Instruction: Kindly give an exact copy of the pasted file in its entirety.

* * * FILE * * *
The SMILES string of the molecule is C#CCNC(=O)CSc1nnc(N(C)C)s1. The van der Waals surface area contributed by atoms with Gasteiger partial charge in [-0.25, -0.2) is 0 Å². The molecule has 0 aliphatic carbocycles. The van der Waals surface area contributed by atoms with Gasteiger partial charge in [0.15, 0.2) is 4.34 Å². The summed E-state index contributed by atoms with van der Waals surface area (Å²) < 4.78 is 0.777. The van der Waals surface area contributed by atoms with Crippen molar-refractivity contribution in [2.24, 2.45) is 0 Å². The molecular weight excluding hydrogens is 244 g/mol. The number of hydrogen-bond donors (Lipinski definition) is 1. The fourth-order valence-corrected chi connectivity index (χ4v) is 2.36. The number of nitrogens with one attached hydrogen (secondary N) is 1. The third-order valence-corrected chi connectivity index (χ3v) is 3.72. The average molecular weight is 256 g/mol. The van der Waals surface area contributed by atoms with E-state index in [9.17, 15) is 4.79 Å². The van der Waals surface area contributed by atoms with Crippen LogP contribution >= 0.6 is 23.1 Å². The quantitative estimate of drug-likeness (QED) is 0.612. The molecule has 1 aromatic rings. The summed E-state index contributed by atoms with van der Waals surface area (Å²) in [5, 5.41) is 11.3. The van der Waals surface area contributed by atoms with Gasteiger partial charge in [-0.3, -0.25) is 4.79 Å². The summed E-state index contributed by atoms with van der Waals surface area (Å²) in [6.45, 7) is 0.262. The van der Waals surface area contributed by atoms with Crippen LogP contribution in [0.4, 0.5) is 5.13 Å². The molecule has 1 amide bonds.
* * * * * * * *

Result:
The SMILES string of the molecule is C#CCNC(=O)CSc1nnc(N(C)C)s1. The van der Waals surface area contributed by atoms with Gasteiger partial charge in [-0.25, -0.2) is 0 Å². The molecule has 0 aliphatic carbocycles. The van der Waals surface area contributed by atoms with Gasteiger partial charge in [0.15, 0.2) is 4.34 Å². The summed E-state index contributed by atoms with van der Waals surface area (Å²) < 4.78 is 0.777. The van der Waals surface area contributed by atoms with Crippen molar-refractivity contribution in [2.24, 2.45) is 0 Å². The molecular weight excluding hydrogens is 244 g/mol. The number of hydrogen-bond donors (Lipinski definition) is 1. The fourth-order valence-corrected chi connectivity index (χ4v) is 2.36. The number of nitrogens with one attached hydrogen (secondary N) is 1. The third-order valence-corrected chi connectivity index (χ3v) is 3.72. The average molecular weight is 256 g/mol. The van der Waals surface area contributed by atoms with E-state index in [9.17, 15) is 4.79 Å². The van der Waals surface area contributed by atoms with Crippen LogP contribution >= 0.6 is 23.1 Å². The quantitative estimate of drug-likeness (QED) is 0.612. The molecule has 1 aromatic rings. The summed E-state index contributed by atoms with van der Waals surface area (Å²) in [5, 5.41) is 11.3. The van der Waals surface area contributed by atoms with Gasteiger partial charge in [-0.3, -0.25) is 4.79 Å². The summed E-state index contributed by atoms with van der Waals surface area (Å²) in [6.45, 7) is 0.262. The van der Waals surface area contributed by atoms with Crippen LogP contribution in [0.4, 0.5) is 5.13 Å². The molecule has 1 amide bonds.